CBM (“Compressed Baryonic Matter”) is an experiment being prepared to operate at the future Facility for Anti-Proton and Ion Research (FAIR) in Darmstadt, Germany, from 2018 on. CBM will explore the high-density region of the QCD phase diagram by investigating nuclear collisions from 2 to 45 GeV beam energy per nucleon. Its main focus is the measurement of very rare probes (e.g. charmed hadrons), which requires interaction rates of up to 10 MHz, unprecedented in heavy-ion experiments so far. Together with the high multiplicity of charged tracks produced in heavy-ion collisions, this leads to huge data rates (up to 1 TB/s), which must be reduced on-line to a recordable rate of about 1 GB/s.
Moreover, most trigger signatures are complex (e.g. displaced vertices of open charm decays) and require information from several detector sub-systems. The data acquisition is thus being designed in a free-running fashion, without a hardware trigger. Event reconstruction and selection will be performed on-line in a dedicated processor farm. This necessitates the development of fast and precise reconstruction algorithms suitable for on-line data processing. In order to exploit the benefits of modern computer architectures (many-core CPU/GPU), such algorithms have to be intrinsically local and parallel and thus require a fundamental redesign of traditional approaches to event data processing. Massive hardware parallelisation has to be reflected in mathematical and computational optimisation of the algorithms. This is a challenge not only for CBM, but also for current and future experiments, in particular for heavy-ion eperiments like e.g. ALICE at the LHC.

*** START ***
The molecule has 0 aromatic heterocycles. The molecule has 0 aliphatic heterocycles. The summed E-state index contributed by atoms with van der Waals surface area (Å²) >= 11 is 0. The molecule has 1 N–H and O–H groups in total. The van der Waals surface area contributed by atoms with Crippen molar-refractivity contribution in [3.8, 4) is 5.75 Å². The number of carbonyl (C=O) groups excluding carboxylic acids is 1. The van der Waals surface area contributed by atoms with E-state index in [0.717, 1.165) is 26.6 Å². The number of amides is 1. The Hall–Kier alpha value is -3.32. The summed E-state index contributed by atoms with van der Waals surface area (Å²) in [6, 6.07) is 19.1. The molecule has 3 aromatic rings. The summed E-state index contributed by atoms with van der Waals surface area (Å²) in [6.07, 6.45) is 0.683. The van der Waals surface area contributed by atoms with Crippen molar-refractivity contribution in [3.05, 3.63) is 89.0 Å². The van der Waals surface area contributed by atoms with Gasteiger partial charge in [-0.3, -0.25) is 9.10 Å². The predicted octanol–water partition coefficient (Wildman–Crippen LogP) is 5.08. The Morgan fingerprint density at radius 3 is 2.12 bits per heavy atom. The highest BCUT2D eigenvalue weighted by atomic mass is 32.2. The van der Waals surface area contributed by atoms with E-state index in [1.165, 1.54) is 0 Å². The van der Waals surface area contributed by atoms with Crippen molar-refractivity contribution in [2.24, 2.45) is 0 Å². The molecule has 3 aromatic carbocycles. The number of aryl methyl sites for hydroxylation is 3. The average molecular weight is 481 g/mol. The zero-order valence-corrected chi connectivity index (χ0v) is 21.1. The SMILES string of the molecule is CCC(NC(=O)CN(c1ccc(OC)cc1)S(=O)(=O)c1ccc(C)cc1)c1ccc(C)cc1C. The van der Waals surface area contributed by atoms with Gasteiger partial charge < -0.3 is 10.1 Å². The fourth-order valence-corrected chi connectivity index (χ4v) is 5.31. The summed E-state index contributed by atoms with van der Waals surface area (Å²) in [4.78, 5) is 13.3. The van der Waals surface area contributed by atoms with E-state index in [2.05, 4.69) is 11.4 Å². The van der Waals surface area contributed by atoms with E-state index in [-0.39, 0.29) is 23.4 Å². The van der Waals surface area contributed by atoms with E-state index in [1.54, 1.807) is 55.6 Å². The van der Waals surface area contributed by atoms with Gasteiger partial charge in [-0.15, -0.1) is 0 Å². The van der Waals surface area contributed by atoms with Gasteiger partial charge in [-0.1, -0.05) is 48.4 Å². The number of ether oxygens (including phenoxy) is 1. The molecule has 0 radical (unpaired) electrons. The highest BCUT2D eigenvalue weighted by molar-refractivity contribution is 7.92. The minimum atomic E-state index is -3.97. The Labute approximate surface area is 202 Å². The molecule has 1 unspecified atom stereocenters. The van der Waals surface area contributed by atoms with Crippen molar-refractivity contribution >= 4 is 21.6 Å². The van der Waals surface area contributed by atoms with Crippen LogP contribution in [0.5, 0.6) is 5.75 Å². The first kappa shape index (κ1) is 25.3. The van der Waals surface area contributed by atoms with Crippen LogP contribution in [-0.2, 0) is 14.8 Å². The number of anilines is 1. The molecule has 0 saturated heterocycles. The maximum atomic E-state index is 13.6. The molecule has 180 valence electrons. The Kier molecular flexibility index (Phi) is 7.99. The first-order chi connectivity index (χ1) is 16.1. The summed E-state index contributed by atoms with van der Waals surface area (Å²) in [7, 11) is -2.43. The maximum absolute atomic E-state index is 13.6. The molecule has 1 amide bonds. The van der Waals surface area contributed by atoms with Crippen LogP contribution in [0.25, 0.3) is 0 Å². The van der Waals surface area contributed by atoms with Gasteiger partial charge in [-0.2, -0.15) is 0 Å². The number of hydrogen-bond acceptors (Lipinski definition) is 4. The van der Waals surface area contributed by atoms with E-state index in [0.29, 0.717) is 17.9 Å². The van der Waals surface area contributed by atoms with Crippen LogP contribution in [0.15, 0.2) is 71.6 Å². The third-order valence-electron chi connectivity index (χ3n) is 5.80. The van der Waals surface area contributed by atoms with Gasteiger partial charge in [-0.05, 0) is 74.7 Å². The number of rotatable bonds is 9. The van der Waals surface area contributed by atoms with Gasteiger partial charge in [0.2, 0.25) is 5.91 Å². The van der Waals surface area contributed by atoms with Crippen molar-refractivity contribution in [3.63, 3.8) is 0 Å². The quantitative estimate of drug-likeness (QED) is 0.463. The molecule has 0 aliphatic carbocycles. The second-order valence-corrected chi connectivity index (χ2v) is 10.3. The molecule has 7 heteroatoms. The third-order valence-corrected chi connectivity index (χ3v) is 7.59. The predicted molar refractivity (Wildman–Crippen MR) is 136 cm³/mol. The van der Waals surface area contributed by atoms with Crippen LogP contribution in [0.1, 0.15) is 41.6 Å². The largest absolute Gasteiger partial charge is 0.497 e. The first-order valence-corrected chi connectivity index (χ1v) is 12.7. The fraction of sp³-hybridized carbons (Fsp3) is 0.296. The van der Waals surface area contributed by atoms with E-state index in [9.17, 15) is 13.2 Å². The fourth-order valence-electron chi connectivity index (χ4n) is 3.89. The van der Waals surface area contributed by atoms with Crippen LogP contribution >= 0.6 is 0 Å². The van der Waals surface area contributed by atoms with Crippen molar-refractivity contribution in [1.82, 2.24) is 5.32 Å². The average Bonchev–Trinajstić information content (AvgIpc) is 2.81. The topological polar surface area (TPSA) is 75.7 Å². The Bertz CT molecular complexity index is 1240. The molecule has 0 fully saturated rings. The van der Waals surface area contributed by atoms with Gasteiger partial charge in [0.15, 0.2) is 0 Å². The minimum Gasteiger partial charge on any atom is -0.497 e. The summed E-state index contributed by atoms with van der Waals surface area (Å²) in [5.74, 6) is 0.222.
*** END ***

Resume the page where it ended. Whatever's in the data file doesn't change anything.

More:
For the development of the proper algorithms, a careful simulation of the input data is required. Such a simulation must reflect the free-running DAQ concept, where data are delivered asynchronously by the detector front-ends on activation, and no association to a physical interaction is given a priori by a hardware trigger. It hence goes beyond traditional event-based software frameworks. In this article, we present the challenges of and the current approaches to simulation, data processing and reconstruction in the CBM experiment.